In addition of bringing wealth, premises and everything good something still lacked: the welfare. Twenty-five years of hard working had burned Mark Smith out and he couldn’t spend an evening without having a few shots of vodka. At this time a few shots equalled at least half a bottle, usually the whole thing. Painkillers were needed in the morning to help getting every day started and the prize of a long day was to turn the cap of a bottle counter-clockwise and relax a bit.

Then came the day of the first breaking point. Mark was caught falsifying the accounts and thus making business look better as it really was. There are two possible reasons for this. First, it can be a mistake caused by filling those papers under influence. However, alcoholism causes people to lie everything better and this was more obvious after four out of ten years on the path. If the business ran badly and the director would have been the first to blame, Mr. Smith probably took the easy way of avoiding responsibility. Due to this scandal over forged book-keeping, Mark was forced to resign.
The illusion of everything being better wasn’t limited only in the book-keeping but it extended to the personal life as well. Month after month, more and more of the income were spent on vodka and that money was naturally off from other things the family needed. Here again the easy way was adopted: credit cards. It was really easy to keep up the façade of a wealthy family by accepting a credit card, drink it to the limit and then simply take another one. When the title was area unit manager no bank asked too many questions when granting a nice credit limit.

Some light was seen in the form of a new job which he adopted well, having tons of motivation and plenty of fresh new ideas. This was the chance of getting away from the old pattern, the crooked commercial world where own benefit was the only thing to strive into. Now there were no long working hours, no big boss watching every move, no talking behind the back. Everything was perfect, but the spooks in the attic were too much for one man to handle.

And the spooks were credit card debt and lost driver license during the crazy years. As more and more of income had been wasted for liquors and façade was still to be preserved, Mark had compensated the gap using credit cards. Now the debt was nearly unbearable for one man to handle, and besides Mark had lost his driver license due to DUI, caught during the morning commute. No one, not even his wife nor children, knew about these horrible secrets the drinking habit had caused. Inside his mind Mark must have thought everything was still the way he wanted things to be, and he kept business as usual.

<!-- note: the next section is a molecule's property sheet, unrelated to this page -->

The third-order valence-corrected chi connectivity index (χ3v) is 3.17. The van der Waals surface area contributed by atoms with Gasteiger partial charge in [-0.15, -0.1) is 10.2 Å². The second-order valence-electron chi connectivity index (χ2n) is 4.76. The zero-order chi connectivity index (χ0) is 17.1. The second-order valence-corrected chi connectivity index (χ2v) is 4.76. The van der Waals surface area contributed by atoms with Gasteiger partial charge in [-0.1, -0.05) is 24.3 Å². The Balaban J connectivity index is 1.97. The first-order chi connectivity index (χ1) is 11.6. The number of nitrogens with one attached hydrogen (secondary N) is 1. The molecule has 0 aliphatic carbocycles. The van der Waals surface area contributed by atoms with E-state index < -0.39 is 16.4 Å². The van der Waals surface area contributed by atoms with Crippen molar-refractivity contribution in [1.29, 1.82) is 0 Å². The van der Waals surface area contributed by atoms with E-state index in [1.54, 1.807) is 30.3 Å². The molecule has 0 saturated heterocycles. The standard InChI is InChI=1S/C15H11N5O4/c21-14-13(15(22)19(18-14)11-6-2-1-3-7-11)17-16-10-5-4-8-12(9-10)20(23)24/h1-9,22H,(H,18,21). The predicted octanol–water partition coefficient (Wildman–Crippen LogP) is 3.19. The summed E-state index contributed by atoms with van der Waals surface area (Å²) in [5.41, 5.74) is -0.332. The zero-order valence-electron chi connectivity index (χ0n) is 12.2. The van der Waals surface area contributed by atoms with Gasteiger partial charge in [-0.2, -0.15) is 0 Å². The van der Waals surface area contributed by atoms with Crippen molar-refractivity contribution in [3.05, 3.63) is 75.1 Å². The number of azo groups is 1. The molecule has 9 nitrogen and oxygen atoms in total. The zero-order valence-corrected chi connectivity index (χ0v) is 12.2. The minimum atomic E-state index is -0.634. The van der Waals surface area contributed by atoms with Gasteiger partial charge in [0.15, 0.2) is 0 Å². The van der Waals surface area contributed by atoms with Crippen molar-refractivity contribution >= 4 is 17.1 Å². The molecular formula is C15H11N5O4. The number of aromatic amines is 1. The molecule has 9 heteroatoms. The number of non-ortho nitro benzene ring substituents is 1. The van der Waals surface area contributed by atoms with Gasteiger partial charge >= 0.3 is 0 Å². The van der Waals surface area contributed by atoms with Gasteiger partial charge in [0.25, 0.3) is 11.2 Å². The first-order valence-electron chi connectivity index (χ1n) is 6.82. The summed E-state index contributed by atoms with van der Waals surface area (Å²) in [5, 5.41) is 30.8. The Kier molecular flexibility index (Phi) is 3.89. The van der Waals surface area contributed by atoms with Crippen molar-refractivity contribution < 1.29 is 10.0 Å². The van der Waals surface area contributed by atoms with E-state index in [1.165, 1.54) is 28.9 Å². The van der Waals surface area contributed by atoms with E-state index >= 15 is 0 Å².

Some people say that the old friends will never leave you alone, and during the past quarter of century vodka had become one in Mark’s life. The commercial business simply does not allow people to become too good friends with each other so vodka replaced this deprivation in his life. Even if the heat of commerce had become past drinking hadn’t: therefore instead of talking and admitting the wrong choices, he cured his anxiety again by grabbing the bottle.

The downward spiral had begun again and it tightened proportional to increasing alcohol consumption. The personal life was ruined after using the offspring as scapegoats of one’s own problems and being caught again from DUI. The breaking point was approaching.

And it was reached at the time Mark got fired from his new job due to being drunk at work, leaving assignments undone and falsifying the results better as they really were. At this point he had lost everything. The children had moved on their own a long time ago, his health was collapsing and all the fixed points giving him a reason to live had vanished. Ten years had passed after the time his family got the first warning of bad moon rising, and now there was only one thing to choose: either giving up alcohol or death.

Here again, as usual for an alcoholic, he chose the easy way. Not only he wanted everything look as he wanted it to look the responsibility simply was too heavy to bear. This was the point of no return so one day he waited for his wife to be absent, went to his luxury saloon on the driveway, put a hose from the exhaust pipe into the cabin and sat on the driver’s seat letting the engine run idle. We will never know what was his last thought before falling asleep for eternity, probably he thought that he had done everything he could for his children to achieve something prominent in their lives. So there passed away a good man who never wanted anything bad for his loved ones, but Devil inside a bright glass bottle would never had left left him another choice.

Just as Warner Bros would say: And that's all, Folks.!

As a post scriptum there's one thing the author wishes to add: even if entirely fictional, this story must represent the life of unfortunate many families who are living behind the scenes of alcoholism. The fact that alcoholism is a well-silenced plague even among the high class of society here in Finland is not fictional at all, it happens in thousands of families at the very same time of writing this short-story. The ironical part of the story is that alcohol helped Mark Smith to withstand the pressure exerted by commercial business and even helped him to proceed in his career; however, it was the thing that also eventually became the thing that took away his family, his work, his driving license and in the end, the reason to live.